Quaker Universalist Voice

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The Role of Belief

A Review of James E. Alcock, Belief: What It Means to Believe and Why Our Convictions are So Compelling (2018)

We all have beliefs and are relying on them as we live our lives.  Should our Quaker beliefs be subject to assessment and, if so, how?  This feels to be a more urgent process in later life as we reflect back on experience, both personal and in our tradition.  How fragile are our beliefs and what are the tools for their assessment are the subjects of a new book?

J. Alcock, Belief: What It Means to Believe and Why Our Convictions are So Compelling (2018) provides the perspective of a social psychologist on the role of beliefs in the human condition through the current scientific understanding of psychology.

The book is also an additional pearl on the necklace of comparable volumes sketching the history and overview of important ideas for Quakers and all humans.  Particularly related to this book are J. Hecht, Doubt: a history (2003) and D. McMahon, Happiness: A History (2006).  All three are large books, reflecting accumulating human insight into our condition and agency.  They are worth a peak for anyone.  Be aware of their common focus on the Western tradition of the larger human tradition.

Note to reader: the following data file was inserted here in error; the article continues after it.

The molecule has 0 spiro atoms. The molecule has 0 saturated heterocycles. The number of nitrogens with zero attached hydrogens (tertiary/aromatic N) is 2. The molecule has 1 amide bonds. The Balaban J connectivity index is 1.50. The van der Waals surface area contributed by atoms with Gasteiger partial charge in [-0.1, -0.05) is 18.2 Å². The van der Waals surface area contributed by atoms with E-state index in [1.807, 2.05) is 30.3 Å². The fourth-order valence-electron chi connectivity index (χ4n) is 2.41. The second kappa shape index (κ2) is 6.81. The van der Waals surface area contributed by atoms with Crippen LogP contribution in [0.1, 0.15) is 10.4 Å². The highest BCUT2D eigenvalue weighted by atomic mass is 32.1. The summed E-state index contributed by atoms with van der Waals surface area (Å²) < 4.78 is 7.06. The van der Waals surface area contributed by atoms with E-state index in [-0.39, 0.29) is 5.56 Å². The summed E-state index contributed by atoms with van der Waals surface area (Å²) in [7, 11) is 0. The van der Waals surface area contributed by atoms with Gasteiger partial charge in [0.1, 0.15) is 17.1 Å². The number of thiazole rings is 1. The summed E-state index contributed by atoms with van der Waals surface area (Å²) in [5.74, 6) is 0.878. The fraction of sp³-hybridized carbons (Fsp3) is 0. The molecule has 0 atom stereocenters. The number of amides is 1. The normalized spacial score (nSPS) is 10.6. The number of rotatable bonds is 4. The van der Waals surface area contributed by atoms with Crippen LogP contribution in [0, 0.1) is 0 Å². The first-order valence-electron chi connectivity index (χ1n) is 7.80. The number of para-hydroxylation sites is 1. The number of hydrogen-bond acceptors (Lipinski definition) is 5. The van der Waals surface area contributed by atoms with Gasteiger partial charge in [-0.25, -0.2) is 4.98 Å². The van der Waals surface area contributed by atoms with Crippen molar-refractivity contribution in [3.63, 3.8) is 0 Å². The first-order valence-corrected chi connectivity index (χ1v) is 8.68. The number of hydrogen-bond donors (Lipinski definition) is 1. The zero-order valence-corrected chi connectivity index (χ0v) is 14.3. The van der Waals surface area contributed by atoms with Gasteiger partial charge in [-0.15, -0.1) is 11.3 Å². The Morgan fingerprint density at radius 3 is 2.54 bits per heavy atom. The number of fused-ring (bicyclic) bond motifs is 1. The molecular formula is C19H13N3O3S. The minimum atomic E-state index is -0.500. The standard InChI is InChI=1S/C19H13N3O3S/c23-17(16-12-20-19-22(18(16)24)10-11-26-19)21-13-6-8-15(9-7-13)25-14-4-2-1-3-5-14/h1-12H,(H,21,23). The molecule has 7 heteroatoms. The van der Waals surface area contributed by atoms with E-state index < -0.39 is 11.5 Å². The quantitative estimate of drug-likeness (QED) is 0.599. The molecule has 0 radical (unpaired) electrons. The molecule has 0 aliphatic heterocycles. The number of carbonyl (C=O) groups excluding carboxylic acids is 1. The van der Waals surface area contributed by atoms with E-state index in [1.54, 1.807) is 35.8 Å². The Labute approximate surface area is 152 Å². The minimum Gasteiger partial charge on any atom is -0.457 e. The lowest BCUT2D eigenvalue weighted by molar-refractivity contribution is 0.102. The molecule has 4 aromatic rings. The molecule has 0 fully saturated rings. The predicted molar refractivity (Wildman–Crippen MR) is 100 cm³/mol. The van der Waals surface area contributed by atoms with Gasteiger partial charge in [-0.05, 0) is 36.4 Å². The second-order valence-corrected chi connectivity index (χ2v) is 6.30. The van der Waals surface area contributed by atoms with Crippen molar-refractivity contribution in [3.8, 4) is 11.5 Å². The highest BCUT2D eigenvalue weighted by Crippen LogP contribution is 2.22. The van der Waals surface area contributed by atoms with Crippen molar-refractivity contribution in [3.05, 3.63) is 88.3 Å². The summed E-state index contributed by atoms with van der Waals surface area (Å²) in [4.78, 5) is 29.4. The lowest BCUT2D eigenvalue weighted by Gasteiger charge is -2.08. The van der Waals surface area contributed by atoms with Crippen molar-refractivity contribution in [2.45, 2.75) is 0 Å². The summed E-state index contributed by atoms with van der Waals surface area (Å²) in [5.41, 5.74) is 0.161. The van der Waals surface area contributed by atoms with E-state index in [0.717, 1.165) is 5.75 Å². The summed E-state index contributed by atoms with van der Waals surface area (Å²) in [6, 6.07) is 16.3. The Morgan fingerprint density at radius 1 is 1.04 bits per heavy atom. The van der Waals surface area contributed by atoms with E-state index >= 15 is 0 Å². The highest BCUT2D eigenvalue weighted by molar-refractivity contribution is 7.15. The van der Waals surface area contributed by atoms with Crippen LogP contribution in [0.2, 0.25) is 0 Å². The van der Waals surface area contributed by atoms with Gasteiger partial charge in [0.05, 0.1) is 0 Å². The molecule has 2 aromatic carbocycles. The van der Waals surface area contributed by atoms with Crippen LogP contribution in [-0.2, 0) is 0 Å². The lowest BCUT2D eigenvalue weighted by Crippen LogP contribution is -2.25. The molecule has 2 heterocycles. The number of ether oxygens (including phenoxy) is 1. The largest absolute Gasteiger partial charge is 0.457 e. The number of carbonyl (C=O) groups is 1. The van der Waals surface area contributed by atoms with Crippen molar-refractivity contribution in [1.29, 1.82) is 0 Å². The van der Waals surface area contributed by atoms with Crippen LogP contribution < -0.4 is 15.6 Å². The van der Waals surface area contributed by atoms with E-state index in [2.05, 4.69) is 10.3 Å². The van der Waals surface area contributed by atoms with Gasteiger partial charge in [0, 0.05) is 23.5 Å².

This Alcock book is structured in six parts.  The first four parts explain the psychological research about the vulnerabilities of human perception, memory, contemplation, and reality testing. Part 5 describes the effects of these vulnerabilities in the contexts of magic, religion, paranormal, and illusions.  Part 6 offers a partial solution, mitigation, and protection through critical thinking, all of which solution tools are vulnerable to distortions as well.  For the author, systematic application of critical thinking is our best defense.  Such is the human condition.

While the research and examples derive from the author’s study and the surrounding research of the field of psychology, with its heavy concentration in the western tradition, the author clearly intends to offer his analysis and solution as universally applicable to all humans in all cultures and for all times.  He does not make a causal argument based on genetics or evolution, but he implies that all humans are intrinsically vulnerable to false beliefs, show little progress in transcending false beliefs, and can all take partial comfort in critical thinking on the path of good lives.

Quakers: This analysis and recommendation applies to Quakers also.  Quakers are not exempt.  Any Quaker swims in a wide imaginative sea of beliefs, anchors beliefs in a thin understanding of reality, and, like all humans, seeks to distinguish between beliefs and reality.  We Quakers are among that group of blind persons describing our very partial experience of the elephant standing before us. We too must apply the quality control offered by critical thinking to our beliefs, risking the possibility that our important beliefs are based on insufficient evidence or none at all.  The stakes are high.